Design Basics with Xamarin


Do you know what is the main difference between an ok application and an astonishing  application?

The answer is quite simple: how we sell it! depending on how amazing we advertise an application, we can achieve greatness and what better way to do it than making it eye candy. What does eye candy mean, you may ask, and, to put it simple, something is eye candy when it looks so good, there is no possible way to deny and not to want it.

How do we make our mobile applications be eye candy? It is very simple: use Xamarin and the tips & tricks i am going to present to you!



In this article, i am going to give some pieces of advice and tools on theory of colors, icons and resources in general and how to implement some of them.


About colors

First things first: there are no such things as universal colors. At most, some colors can be referred as neutral or good to most, depending on the era of design we live in. The colors of the application you are going to create should be considered for:

  1. The purpose of the application. For example: we should not make an app meant for little children dark or morbid, we need to use warm colors.
  2. Text / media usage. If the app will have a lot of text, it must be readable (no dark grey text on black background, please!).
  3. Targeted age. Depending on for who the application is meant, the used colors may or better said, should differ.

As for how many colors we can use, the answer is: how many you need! (but do not go for too many, the optimal number is around 5)

If you desire to know more on this topic, you can check the following articles:

  1. How to master colour theory
  2. Color theory

As for the tools:

  1. 5 – color generator. This one i use most because you can lock the desired colors and then it aids you with the rest.
  2. Paletton

How do we implement them? There are two possible ways:

  1. You are a hard-core programmer, so you will do it in you class by the color property and the Color.FromHex(“hexOfTheDesiredColor”). Example:
    BackgroundColor = Color.FromHex("30bced");
    TextColor = Color.FromHex("fc5130");

    Should generate this(please do not use this combination for background – main text in an actual app, it has only teaching purpose to show you that any color can be used):untitled

  2. you are a more html oriented designer and you want to do it from the xaml page, so you will do this:
    <label text="rgb" BackgroundColor="#30bced"
  3.  TextColor ="#fc5130"/>


Moving to resources

Starting from the icon our application has in the os‘s drawer to the ones that there actually in the app itself or even the images used inside, we must always pick something that is:

  1. Resizable. We want our media to scale regardless what device the users are going to use, a small smartphone or a hudge tablet.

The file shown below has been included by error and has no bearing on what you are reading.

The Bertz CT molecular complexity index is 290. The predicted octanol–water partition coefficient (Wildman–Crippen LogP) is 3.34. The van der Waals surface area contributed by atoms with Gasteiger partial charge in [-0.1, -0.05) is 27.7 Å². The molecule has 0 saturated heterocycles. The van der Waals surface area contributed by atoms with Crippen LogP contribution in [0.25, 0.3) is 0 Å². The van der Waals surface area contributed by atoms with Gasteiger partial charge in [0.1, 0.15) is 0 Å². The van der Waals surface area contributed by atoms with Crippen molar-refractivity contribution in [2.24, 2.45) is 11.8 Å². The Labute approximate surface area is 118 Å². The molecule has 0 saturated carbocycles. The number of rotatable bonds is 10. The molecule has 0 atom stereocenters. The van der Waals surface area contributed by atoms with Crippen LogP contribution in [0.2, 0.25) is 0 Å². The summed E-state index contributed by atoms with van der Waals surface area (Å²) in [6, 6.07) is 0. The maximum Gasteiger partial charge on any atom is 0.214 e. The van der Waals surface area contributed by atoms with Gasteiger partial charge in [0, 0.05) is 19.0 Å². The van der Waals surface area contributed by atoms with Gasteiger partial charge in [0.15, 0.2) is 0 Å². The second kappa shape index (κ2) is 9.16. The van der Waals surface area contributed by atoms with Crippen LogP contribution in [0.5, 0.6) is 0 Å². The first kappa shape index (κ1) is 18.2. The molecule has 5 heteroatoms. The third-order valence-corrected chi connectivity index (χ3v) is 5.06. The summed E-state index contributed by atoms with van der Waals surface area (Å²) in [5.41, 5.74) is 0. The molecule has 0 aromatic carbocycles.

2. Optimal in quality and speed (blurred images are as bad as ones that load in 5 years).
  3. Propper media format (your desire as a designer is to always use what has to be used in certain situations).

To see JPG VS PNG (VS GIF) you must check either the short version or the long version (or both).

As for resources:

  1. google is, as always, your best ally.
  2. icons, this site has amazing icons!
  3. vector resources



As always, use this! Do not overuse elements, it is better to have a clean interface with multiple pages than a crowded 1 page application.

Moving on to spacing, we want to leave some borders because apps that use 100% of the available space are good locking and most of the time they are stressful for the user. For this purpose you need to check this post on the official Xamarin site.

As for extras:

  1. Rounded buttons. As square (metro UI) ones are a little rusty and in the past, we are going to make them round using the BorderRadius property for our button objects. Here is an example of what i am mostly using:
    Button roundedButton = new Button
     HorizontalOptions = LayoutOptions.Center,
     BorderColor = Color.FromHex("102B3F"),
     BorderRadius = 30,
     VerticalOptions = LayoutOptions.Center,
     BackgroundColor = Color.FromHex("102B3F"),
     TextColor = Color.FromHex("FFFAFF"),
     Text = "I am the button, you may click me!"



  2. Frames for extra space. Sometimes, the default space a layout gives us is not enough, but have no fear, the frame object is here:
    var frame = new frame()
                    Padding = new thickness(40)



  3. Tap gesture images. Sometimes, we need to interact with some images we are going to provide so here are the best solutions.
    var tapGestureRecognizer = new TapGestureRecognizer();
                tapGestureRecognizer.Tapped += (s, e) => {
                    // handle the tap
                    if (Condition()))


In conclusion

As you may have observed, a bit of C# coding knowledge is required. For a better understanding of how powerful the C# language really is, you can check out this repository full with basic C# projects. If you want to go deeply into advanced C# topics, you can check out this repository. Stay tuned on this blog (and star the microsoft-dx organization) to emerge in the beautiful world of “there’s an app for that”.

The design of the application has a key role in how the users or, better said, if, the users will use the apps we develop. This is why how we design it is really important and those tips and tricks can aid begin your path to greatness. Always keep in mind:

  1. Read the latest trends in design, nothing is eternal (I still sob for realistic design).
  2. Colors.
  3. Media formats, size, usage.
  4. Be unique but proper to what you are developing, remember, masterpieces can be both hanged in the living room and the bath room, where yours is used depends on how you make it look and work.




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